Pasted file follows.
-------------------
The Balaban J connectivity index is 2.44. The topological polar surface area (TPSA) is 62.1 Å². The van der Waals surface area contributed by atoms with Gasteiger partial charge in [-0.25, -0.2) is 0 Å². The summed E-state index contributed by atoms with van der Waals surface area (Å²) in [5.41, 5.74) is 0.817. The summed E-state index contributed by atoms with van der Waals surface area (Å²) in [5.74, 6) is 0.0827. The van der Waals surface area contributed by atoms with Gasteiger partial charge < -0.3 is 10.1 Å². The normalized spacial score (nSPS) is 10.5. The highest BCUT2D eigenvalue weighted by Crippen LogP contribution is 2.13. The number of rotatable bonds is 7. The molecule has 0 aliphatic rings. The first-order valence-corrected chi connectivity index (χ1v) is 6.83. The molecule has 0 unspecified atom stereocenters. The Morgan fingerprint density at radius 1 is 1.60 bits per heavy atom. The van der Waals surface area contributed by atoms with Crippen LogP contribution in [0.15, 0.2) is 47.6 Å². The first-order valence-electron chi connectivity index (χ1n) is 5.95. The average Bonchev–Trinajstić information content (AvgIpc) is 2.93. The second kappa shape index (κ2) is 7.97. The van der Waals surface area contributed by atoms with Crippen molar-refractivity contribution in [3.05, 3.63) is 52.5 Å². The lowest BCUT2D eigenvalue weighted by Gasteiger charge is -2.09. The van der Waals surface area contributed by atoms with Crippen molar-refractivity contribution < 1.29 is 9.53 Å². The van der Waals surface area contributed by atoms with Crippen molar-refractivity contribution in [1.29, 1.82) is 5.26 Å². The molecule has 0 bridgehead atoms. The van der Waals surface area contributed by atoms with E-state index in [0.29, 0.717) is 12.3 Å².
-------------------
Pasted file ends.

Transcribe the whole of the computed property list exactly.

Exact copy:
The Balaban J connectivity index is 2.44. The topological polar surface area (TPSA) is 62.1 Å². The van der Waals surface area contributed by atoms with Gasteiger partial charge in [-0.25, -0.2) is 0 Å². The summed E-state index contributed by atoms with van der Waals surface area (Å²) in [5.41, 5.74) is 0.817. The summed E-state index contributed by atoms with van der Waals surface area (Å²) in [5.74, 6) is 0.0827. The van der Waals surface area contributed by atoms with Gasteiger partial charge < -0.3 is 10.1 Å². The normalized spacial score (nSPS) is 10.5. The highest BCUT2D eigenvalue weighted by Crippen LogP contribution is 2.13. The number of rotatable bonds is 7. The molecule has 0 aliphatic rings. The first-order valence-corrected chi connectivity index (χ1v) is 6.83. The molecule has 0 unspecified atom stereocenters. The Morgan fingerprint density at radius 1 is 1.60 bits per heavy atom. The van der Waals surface area contributed by atoms with Crippen LogP contribution in [0.15, 0.2) is 47.6 Å². The first-order valence-electron chi connectivity index (χ1n) is 5.95. The average Bonchev–Trinajstić information content (AvgIpc) is 2.93. The second kappa shape index (κ2) is 7.97. The van der Waals surface area contributed by atoms with Crippen molar-refractivity contribution in [3.05, 3.63) is 52.5 Å². The lowest BCUT2D eigenvalue weighted by Gasteiger charge is -2.09. The van der Waals surface area contributed by atoms with Crippen molar-refractivity contribution < 1.29 is 9.53 Å². The van der Waals surface area contributed by atoms with Crippen molar-refractivity contribution in [1.29, 1.82) is 5.26 Å². The molecule has 0 bridgehead atoms. The van der Waals surface area contributed by atoms with E-state index in [0.29, 0.717) is 12.3 Å².